Spurrier: Shaw just needs to play

Spurrier: Shaw just needs to play

Since the suspension of fifth-year quarterback Stephen Garcia, all eyes in Gamecock Nation have been on sophomore quarterback Connor Shaw. Head football coach Steve Spurrier and quarterbacks coach G.A. Mangus say the main thing missing from Shaw's repertoire can only come with experience.

Ever since Stephen Garcia was indefinitely suspended two weeks ago, the focus of the South Carolina fan base as been on sophomore quarterback Connor Shaw.

Shaw has responded to being the No. 1 quarterback in practice with two of his best practices of the spring sandwiching a 17-of-27 day for 176 yards and a touchdown in one half of play in the Garnet and Black Spring Game.

With no news on whether Garcia will be allowed back on the team, South Carolina could potentially go from one of the most settled quarterback depth charts in the SEC to one of the least experienced if the fifth-year quarterback can't play.

Despite his troubles and up-and-down career, Garcia has started 28 straight games and a team-high 30 career games. A quick glance around the league shows no other quarterback comes close to that experience.

But if Garcia isn't available, the Gamecocks will turn to Shaw, who was hand-picked by quarterbacks coach G.A. Mangus for the Gamecocks' signing class of 2010.

In his one full year on campus since enrolling early last January, Shaw -- a coach's son -- has been the model student athlete at quarterback and is a considered a football junky by the staff who takes his off-the-field studying of the game very seriously.

But for all his positives, Shaw has thrown just 33 passes in the nine games he appeared in as a true freshman last year. His most important experience came in two drives late in a loss at Auburn. Shaw was inserted into the game late and drove the offense deep into Auburn territory before each drive ended in an interception. It was a learning experience under tremendous pressure he says he still draws on.

"He just needs to play," Mangus said earlier this spring. "Connor's biggest thing is playing. Any quarterback, I'm a big believer in that you've got to play. You can watch film, you can do all that, but until you do it out here with 22 guys moving around at the speed that they move in our league -- that's where all the improvement comes. He'll get better with every rep."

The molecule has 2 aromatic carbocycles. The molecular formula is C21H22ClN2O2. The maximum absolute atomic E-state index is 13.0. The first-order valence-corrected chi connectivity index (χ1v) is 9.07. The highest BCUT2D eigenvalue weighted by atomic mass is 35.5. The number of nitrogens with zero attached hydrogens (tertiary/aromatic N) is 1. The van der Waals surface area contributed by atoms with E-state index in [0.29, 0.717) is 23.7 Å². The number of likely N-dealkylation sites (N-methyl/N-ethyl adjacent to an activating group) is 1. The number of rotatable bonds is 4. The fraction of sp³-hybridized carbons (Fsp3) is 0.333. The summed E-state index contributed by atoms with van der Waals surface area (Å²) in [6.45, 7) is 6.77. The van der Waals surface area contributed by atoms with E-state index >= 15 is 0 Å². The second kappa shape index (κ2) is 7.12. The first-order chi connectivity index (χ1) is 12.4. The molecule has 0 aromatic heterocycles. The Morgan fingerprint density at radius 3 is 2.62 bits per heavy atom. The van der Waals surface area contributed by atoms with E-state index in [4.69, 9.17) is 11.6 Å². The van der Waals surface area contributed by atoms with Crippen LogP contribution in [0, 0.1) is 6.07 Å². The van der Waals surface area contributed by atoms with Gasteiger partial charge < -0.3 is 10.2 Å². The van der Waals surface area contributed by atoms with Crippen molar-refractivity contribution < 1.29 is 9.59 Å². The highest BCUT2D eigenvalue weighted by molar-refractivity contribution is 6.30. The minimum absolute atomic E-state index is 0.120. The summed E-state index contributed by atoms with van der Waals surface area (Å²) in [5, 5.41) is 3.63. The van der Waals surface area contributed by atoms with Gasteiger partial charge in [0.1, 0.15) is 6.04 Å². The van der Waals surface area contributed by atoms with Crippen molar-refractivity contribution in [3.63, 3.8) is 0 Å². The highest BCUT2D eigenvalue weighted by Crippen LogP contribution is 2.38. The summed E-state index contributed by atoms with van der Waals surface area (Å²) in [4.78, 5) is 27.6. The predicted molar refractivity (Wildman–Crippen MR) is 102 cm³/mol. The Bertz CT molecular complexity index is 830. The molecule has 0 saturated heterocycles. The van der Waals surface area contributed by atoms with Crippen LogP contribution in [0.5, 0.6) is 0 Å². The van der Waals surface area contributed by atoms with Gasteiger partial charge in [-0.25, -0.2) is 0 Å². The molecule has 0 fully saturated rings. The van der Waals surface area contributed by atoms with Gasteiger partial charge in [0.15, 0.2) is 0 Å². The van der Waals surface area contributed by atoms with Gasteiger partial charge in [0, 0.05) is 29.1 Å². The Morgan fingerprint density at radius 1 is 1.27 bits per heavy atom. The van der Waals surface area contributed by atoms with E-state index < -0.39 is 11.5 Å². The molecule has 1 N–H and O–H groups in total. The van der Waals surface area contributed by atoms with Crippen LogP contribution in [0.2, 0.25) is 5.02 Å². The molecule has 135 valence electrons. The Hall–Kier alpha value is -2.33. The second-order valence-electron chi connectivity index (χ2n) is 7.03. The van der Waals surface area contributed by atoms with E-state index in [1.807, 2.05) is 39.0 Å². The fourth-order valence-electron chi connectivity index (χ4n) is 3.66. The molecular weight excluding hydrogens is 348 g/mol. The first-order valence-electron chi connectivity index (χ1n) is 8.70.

Shaw didn't have a particularly flashy start to the spring, but looks poised to finish strong as the Gamecocks complete their spring with a final practice Thursday afternoon.

"I think this spring is important for me as far as getting reps and experience," Shaw said following the spring game. "I feel like I'm a lot more comfortable than I was earlier."

"There's no real comparison [between this spring and last spring] - my knowledge of the playbook, defenses, adapting to the speed of the game - I feel real comfortable out there."

And that comfort has been obvious at times.

"He's had a good spring and, as you can see, when he takes his steps and throws it on time he can zip it in there," Spurrier says. "He can make all the throws."

Other times his inexperience has shown.

One of the most difficult parts of Shaw's transition to the next level has been the move from the pure shot-gun-based spread offense Shaw ran at Flowery Branch High School to the "multiple" or hybrid offense he's learning in Columbia.

With the influence of Mangus, and Shaw's running ability, the Gamecocks would use more of the spread if Shaw is their quarterback. But playing quarterback for Spurrier also means taking snaps from under center and learning the footwork and timing of his famous passing game.

"He's only 6-1, so [when] you drop back with 6-6 linemen, it takes a while to get a comfort level with that," Mangus said. "That's something that he's got to keep working on but he seems to be getting more comfortable every day."

That also means learning when to use his speed to take off or extend plays, and when to stick with the play and deliver a pass from within the pocket.

"We just have a tough time of our quarterbacks getting it out of their hands," Spurrier said after the spring game. "They still want to hold it too long a lot of times out there today."

"That's what he did in high school," Mangus said. "Just like Stephen (Garcia) -- He used to like to take off all the time because that's what he did in high school. It takes time to break habits."

But Shaw seems determined to break those habits. Spend any time around Spurrier, Mangus or Shaw and the importance of this summer for the Gamecocks' quarterbacks will inevitably come up. For as much as the fans will debate the quarterback situations now, that's when the strength of the position this season will truly be decided.

"I think you're going to be rusty in spring practice - that's really what it's for," Shaw said. "And you get with your receivers and work on it and continue to work on it in the summer and lead into fall camp. But as far as timing, we'll get that down."

"He just needs to take snap after snap after snap," Spurrier says. "That's why we practice so much. That's why quarterbacks, they've got to throw all summer and throw to receivers and know where all their receivers are and know where the defensive guys are."

"Anything he tells me to work on," Shaw says of his goals for the summer. "Every aspect of my game I think I can work on getting better at. I've just got to prepare myself for whenever I'm called on."

"Our quarterbacks have got a lot to learn; they aren't there yet, but we think they can get there," Spurrier said. "Connor needs to have a wonderful summer, if he is our quarterback."

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